Wednesday, October 13, 2010

How to have a successful face-painting booth at your fall non-profit event

Butterly and Zinnia ACEO

I have painted hundreds of faces to raise money for school, church and other non profit events that I have been involved with.  As a result of these experiences I have come up with a checklist to make this the best experience possible.

1.     Leave the full face, face painting for Halloween costumes or very experienced face painters.

2.     Enlist the help of students, parents and other volunteers, at school events where there is an abundance of children, the more painters, the better.

3.     Children are indecisive.  It is best to have a poster board with designs painted on them as an example of the motifs available.  Having set designs makes it easier for all. 

4.     Simple designs are best. Hearts, flowers and butterflies are perennial favorites with girls and as we all know, boys just love spiders and snakes.   I always have two sections of the poster board with the available designs, one for girls and one for boys.

5.     Incorporate seasonal motifs in your available designs.  Pumpkins, autumn leaves, candy corn, all perfect designs for fall.

6.     Give children the option of whether they would like the design painted on their face or the top of the hand. 

7.     I have always used a non-greasy water based pan paints specifically designed for face painting.   These paints, which are available in craft stores under the name, “Snazaroo”, are inexpensive and go a long way. 

8.     Buy an inexpensive small round brush and toss the one that comes with the paint kit.

9.     Set up a table with chairs and have water and paper towels available.

10. Bring a large hand mirror.  Kids love to view their art.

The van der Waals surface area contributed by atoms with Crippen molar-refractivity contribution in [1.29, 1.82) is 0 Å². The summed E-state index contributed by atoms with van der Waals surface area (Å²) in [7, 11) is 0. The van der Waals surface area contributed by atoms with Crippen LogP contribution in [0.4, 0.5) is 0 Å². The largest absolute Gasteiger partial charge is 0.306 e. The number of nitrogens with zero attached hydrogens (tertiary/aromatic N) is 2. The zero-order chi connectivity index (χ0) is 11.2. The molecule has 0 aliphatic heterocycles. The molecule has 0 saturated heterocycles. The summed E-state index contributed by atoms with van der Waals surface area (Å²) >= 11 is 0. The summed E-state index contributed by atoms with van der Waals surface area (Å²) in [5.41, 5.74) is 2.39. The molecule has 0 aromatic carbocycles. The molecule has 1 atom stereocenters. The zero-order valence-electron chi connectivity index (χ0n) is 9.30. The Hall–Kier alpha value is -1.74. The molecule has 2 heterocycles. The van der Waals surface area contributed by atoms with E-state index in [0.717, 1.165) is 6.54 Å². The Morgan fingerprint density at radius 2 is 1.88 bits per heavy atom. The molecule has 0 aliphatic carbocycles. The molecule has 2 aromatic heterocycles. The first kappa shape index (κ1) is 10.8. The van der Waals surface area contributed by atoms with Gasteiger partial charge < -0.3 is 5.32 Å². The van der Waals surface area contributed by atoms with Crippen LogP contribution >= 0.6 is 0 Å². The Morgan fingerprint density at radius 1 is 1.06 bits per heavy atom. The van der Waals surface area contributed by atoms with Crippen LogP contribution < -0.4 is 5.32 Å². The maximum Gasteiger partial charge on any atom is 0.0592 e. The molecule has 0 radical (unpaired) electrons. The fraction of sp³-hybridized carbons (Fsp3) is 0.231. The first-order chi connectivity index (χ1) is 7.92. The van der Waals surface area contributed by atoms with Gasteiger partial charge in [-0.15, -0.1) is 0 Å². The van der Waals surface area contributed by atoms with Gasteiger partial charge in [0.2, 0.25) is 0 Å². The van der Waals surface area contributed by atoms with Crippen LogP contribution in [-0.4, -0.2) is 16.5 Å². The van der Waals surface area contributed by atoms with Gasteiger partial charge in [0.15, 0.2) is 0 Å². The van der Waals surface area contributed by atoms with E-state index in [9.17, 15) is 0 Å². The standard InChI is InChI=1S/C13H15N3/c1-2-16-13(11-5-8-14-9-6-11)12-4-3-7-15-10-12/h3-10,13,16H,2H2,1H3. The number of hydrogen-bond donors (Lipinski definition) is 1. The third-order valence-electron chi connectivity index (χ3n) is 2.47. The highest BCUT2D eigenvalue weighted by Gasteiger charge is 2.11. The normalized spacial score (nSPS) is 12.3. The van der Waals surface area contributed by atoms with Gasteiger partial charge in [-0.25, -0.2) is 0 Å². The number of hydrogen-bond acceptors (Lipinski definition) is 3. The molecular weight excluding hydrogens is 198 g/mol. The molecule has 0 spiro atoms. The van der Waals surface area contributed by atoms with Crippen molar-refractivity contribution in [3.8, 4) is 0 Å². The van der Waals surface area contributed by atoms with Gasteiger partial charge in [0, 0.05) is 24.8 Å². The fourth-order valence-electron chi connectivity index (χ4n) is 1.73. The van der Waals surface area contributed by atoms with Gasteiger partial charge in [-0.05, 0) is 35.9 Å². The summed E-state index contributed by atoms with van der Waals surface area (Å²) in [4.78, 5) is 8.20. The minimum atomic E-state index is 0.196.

11. Make sure you have a sign listing the cost and note that all proceeds go to the non-profit organization.  Most people have no problem with a flat rate of one dollar.  You can, however, charge 50 cents.

12. Know what is popular with the kids.  If it is a simple cartoon character make sure you have that design available.  I can’t tell you how many Bart Simpson and Ninja turtles I have painted in the past. 

13. Have your painters practice so they feel comfortable with the designs on your list. 

14. If you make a mistake, don’t fret, just wipe it off with a damp paper towel and start over.  Kids are very forgiving and patient when it comes to having their face painted.

15. School logos are also a good item to have on your available list.

16. There will always be one or two children who ask for a design that is not on the list.  I try to accommodate all, if possible.  The worse that can happen is the child will not like the design and it can be wiped off.

17.   Look for designs in clip art collections, etc. 

Have a fun and successful face painting booth. One thing never gets old.  After a design is finished I hold the hand mirror up to the child’s face and watch the delight in their eyes as their smile broadens.  That is what it is all about.


Marlene said...

All great tips. Face painting is not something I have done and probably won't but the tips can be applied to other products for sale as well.

Lee said...

Great checklist! Very lovely ACEO :)

Linda said...

Great Tips I'm sure you are kept very busy. Linda:)

Luzia said...

Thanks for this helpfull checklist! Hugs from Luzia.

Katie Whitaker said...

This is soo helpful, I got roped into doing the face paint booth at an upcoming fall festival and I was quite nervous as I haven't done it before Thank You!

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